The sad part about returning home after a long journey is the absence of decent ‘hired help’. Where’s the menu? Who will make my bed? Reality is slowly setting in as the mess, the half unpacked suitcase, and the washing pile begin to annoy me. The weeds in the garden can wait.¬†It’s 3 degrees celsius outside and the blanketing fog looks like it has set in for the day.

On the other hand, there’s the tempting stash of DVDs from Bali, bundles of TV series to lure me to the couch, as well as a big stack of new books, some purchased, others from the library, winter’s little helpers and further reason to remain in holiday mode by the fire. Some of my friends are still loitering in Ubud, Bali and all I can say is, life is tough!

Winter Garden Produce
Winter Garden Produce

I am attempting to revitalise my interest in cooking by borrowing some cookbooks from the library. One of these is Neil Perry’s ‘The Food I Love‘ which is featured on Leah’s The¬†Cookbook Guru this month. I was hoping to be coaxed away from my indolence. Instead it has turned out to be another great read, in bed and on the couch. ¬†Most of the food is simple and non chefy, Mod Oz Mediterranean, and homely. For example, the breakfast section looks at Bircher Meusli, ¬†fruit smoothies and various classic egg dishes. The pasta pages list¬†the usual suspects. The fish chapter along with the”Sauces and More” chapter are both excellent and I wish someone would deliver some nice flathead. Better still, ¬†just deliver Neil Perry.

all home grown
all home grown

What makes the book a good read is that Perry, a renowned Australian chef, considers quality ingredients as his major inspiration for cooking as well as sound technique. ¬†In the opening chapter, Neil mentions his commitment to “sourcing the finest ingredients”, the importance of “mise en place” ( as discussed by Leah earlier) and seasoning.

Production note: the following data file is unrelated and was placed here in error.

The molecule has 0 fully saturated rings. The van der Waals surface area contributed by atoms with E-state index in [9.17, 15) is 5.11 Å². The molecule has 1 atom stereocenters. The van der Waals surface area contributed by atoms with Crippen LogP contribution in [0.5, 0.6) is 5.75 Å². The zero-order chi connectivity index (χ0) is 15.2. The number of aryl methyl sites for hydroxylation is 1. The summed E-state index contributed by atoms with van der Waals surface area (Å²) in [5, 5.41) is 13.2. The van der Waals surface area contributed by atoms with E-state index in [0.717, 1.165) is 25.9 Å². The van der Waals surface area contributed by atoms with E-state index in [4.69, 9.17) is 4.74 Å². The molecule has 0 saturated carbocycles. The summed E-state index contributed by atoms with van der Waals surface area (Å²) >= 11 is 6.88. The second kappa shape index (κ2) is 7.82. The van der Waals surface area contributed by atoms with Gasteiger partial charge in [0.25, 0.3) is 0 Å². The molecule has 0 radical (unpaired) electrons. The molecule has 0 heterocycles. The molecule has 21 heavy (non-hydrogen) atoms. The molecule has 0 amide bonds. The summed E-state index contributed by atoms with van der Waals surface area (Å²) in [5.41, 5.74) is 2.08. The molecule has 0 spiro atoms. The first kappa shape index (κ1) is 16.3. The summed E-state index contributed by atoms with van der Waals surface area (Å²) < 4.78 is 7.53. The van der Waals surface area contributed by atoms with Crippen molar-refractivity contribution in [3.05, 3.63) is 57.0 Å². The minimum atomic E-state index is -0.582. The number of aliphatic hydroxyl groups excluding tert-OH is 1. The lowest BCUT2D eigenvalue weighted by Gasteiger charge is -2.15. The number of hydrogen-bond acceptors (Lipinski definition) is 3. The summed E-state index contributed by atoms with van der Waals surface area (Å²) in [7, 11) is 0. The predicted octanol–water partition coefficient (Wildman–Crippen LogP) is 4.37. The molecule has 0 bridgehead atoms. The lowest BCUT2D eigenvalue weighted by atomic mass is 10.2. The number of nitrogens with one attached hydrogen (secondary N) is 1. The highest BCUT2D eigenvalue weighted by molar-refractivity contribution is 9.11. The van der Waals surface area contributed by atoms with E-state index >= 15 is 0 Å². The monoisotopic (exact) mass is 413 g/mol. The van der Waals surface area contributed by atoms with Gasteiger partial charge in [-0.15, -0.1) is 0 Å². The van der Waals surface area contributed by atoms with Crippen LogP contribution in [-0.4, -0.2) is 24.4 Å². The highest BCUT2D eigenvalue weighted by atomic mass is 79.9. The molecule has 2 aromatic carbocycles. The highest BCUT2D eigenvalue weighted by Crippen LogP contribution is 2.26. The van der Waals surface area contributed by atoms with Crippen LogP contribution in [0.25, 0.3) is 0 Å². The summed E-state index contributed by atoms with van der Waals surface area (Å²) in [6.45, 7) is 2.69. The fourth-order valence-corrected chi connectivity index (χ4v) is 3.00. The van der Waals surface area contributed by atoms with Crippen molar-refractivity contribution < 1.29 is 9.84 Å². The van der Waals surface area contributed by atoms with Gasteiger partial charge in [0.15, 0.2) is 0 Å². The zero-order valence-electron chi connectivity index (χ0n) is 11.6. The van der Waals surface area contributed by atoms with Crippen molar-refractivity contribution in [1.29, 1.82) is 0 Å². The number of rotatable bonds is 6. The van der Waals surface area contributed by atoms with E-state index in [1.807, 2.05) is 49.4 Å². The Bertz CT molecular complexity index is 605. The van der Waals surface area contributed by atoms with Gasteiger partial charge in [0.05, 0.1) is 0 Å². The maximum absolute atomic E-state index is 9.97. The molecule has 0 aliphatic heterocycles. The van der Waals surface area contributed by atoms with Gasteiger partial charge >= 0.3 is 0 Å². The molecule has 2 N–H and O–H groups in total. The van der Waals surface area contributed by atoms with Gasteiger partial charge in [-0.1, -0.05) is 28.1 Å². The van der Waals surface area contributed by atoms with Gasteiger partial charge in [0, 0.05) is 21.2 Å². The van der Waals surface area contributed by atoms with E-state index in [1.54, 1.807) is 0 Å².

“By seasoning I mean salting……… When seasoning, think about this: salting heightens the natural flavours of food. If I¬†salt a dish at the beginning of cooking, the food end up tasting of its natural self rather than if I add it at the end, when it tastes like salt on the food”

Neil also has a preference for white peppercorn and discusses the difference in flavour and drying techniques. It is more intense in flavour. Most Asian cuisines use white pepper and I have the same preference since cooking with Banardi in Java last January.  When buying spices, Neil advises,

“buy only a small quantity at a time and use it quickly. Spices taste the strongest when they are fresh. Also buy from a spice merchant, you won’t believe the difference in quality”

All very sensible and a reason not to buy that monster bag of turmeric or garam masala on special in the Asian groceries for $2.00.

As we have an abundance of broccoli in the garden, I am listing this simple little recipe to mark my re- entry into the world of cooking.  Neil has used Broccolini, although Cima di Rapa would work very well too.OLYMPUS DIGITAL CAMERA

Broccolini ( or Broccoli) with Garlic and Chilli.

Ingredients

  • two small, very fresh broccoli heads, cut into narrow trees. ( see pic above)
  • sea salt
  • EV olive oil
  • chilli flakes
  • minced garlic

Bring a large saucepan of water to the boil, add enough sea salt to make it taste like the sea, and cook the broccoli at a rapid boil for two minutes. Drain and add to a saute pan with the oil, sea salt, chilli flakes and toss about for 1 minute, then add the garlic and toss for 30 seconds. Remove from heat and serve.OLYMPUS DIGITAL CAMERA

This makes a bright and robust contorno or side dish to go with fish.  Today I am serving it with my favourite smoked fish cakes for lunch. Leftovers might be tossed about with some orecchiette this evening ( along with added anchovies) or enclosed in a simple omelette.

Now, back to those books by the fire.

OLYMPUS DIGITAL CAMERA